Protein misfolding is the hallmark of a large number of neurodegenerative diseases and is characterized by the presence of amyloid inclusions composed of aggregates of misfolded proteins in specific areas of the brain. The formation of those aggregates involves a multistep process that is exacerbated during periods of cellular stress. Cells have several mechanisms to regulate protein quality control that also serve as a defense line to prevent the accumulation of misfolded proteins; failures in these defenses are frequently involved in neurodegeneration. Another intriguing feature of neurodegenerative diseases, which have misfolded proteins as etiological agents, is the presence of similarities with prion diseases. Prions are unconventional infectious agents composed entirely from a misfolded form of a native protein that has the capacity to provoke and propagate to neighboring cells or even to other organisms. Nowadays, a large body of evidence has shown that most of the misfolded proteins found in degenerated brains behave as prion-like proteins, promoting misfolding and consequently, the aggregation of native protein forms which can spread to other cells or brain regions. However, unlike prion diseases, the prion-like properties of misfolded proteins are unable to naturally infect other organisms. Taken together, neurodegenerative diseases share many characteristics, of which protein misfolding is the most important. This feature has huge therapeutic implications since it raises the possibility to treat different diseases with drugs targeted to impair, block or revert protein misfolding.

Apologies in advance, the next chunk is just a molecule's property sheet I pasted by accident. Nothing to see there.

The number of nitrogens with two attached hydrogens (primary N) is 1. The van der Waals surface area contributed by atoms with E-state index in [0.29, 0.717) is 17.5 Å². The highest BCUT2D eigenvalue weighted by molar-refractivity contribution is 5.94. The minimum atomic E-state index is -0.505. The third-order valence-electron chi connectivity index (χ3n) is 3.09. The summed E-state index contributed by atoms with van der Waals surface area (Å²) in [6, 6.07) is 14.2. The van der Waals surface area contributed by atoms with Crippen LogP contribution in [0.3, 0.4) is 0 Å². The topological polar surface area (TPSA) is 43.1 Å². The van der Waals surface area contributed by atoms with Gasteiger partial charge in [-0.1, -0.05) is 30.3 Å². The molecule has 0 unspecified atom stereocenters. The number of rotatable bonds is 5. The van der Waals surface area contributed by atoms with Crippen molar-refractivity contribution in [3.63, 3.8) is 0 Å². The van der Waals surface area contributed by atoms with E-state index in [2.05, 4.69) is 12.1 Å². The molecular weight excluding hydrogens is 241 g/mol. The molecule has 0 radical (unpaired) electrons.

Keywords: Protein aggregates, oligomers, fibrils, amyloid plaques, tangles, Lewy bodies, chaperones, protein degradation, oxidative damage.